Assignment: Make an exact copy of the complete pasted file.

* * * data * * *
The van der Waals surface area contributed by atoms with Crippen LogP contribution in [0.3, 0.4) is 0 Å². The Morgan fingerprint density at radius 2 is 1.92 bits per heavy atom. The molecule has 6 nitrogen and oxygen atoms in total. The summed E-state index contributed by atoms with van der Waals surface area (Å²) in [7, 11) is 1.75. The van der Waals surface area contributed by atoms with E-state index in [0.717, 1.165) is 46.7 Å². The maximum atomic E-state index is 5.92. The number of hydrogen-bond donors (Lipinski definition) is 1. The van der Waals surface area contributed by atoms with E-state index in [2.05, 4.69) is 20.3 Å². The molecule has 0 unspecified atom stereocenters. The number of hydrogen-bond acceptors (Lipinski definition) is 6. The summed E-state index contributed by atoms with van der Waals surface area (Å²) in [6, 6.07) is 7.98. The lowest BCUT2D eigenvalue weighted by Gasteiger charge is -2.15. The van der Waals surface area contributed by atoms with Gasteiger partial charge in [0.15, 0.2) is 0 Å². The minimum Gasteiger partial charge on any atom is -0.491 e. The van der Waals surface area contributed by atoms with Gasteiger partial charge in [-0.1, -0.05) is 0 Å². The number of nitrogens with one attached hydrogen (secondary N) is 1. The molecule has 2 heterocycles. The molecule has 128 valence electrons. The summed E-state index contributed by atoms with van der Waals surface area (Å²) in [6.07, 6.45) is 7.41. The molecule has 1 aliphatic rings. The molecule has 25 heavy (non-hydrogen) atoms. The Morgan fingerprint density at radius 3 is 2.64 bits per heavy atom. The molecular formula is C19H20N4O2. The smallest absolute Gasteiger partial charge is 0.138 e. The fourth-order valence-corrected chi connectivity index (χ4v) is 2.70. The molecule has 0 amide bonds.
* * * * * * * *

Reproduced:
The van der Waals surface area contributed by atoms with Crippen LogP contribution in [0.3, 0.4) is 0 Å². The Morgan fingerprint density at radius 2 is 1.92 bits per heavy atom. The molecule has 6 nitrogen and oxygen atoms in total. The summed E-state index contributed by atoms with van der Waals surface area (Å²) in [7, 11) is 1.75. The van der Waals surface area contributed by atoms with E-state index in [0.717, 1.165) is 46.7 Å². The maximum atomic E-state index is 5.92. The number of hydrogen-bond donors (Lipinski definition) is 1. The van der Waals surface area contributed by atoms with E-state index in [2.05, 4.69) is 20.3 Å². The molecule has 0 unspecified atom stereocenters. The number of hydrogen-bond acceptors (Lipinski definition) is 6. The summed E-state index contributed by atoms with van der Waals surface area (Å²) in [6, 6.07) is 7.98. The lowest BCUT2D eigenvalue weighted by Gasteiger charge is -2.15. The van der Waals surface area contributed by atoms with Gasteiger partial charge in [0.15, 0.2) is 0 Å². The minimum Gasteiger partial charge on any atom is -0.491 e. The van der Waals surface area contributed by atoms with Gasteiger partial charge in [-0.1, -0.05) is 0 Å². The number of nitrogens with one attached hydrogen (secondary N) is 1. The molecule has 2 heterocycles. The molecule has 128 valence electrons. The summed E-state index contributed by atoms with van der Waals surface area (Å²) in [6.07, 6.45) is 7.41. The molecule has 1 aliphatic rings. The molecule has 25 heavy (non-hydrogen) atoms. The Morgan fingerprint density at radius 3 is 2.64 bits per heavy atom. The molecular formula is C19H20N4O2. The smallest absolute Gasteiger partial charge is 0.138 e. The fourth-order valence-corrected chi connectivity index (χ4v) is 2.70. The molecule has 0 amide bonds.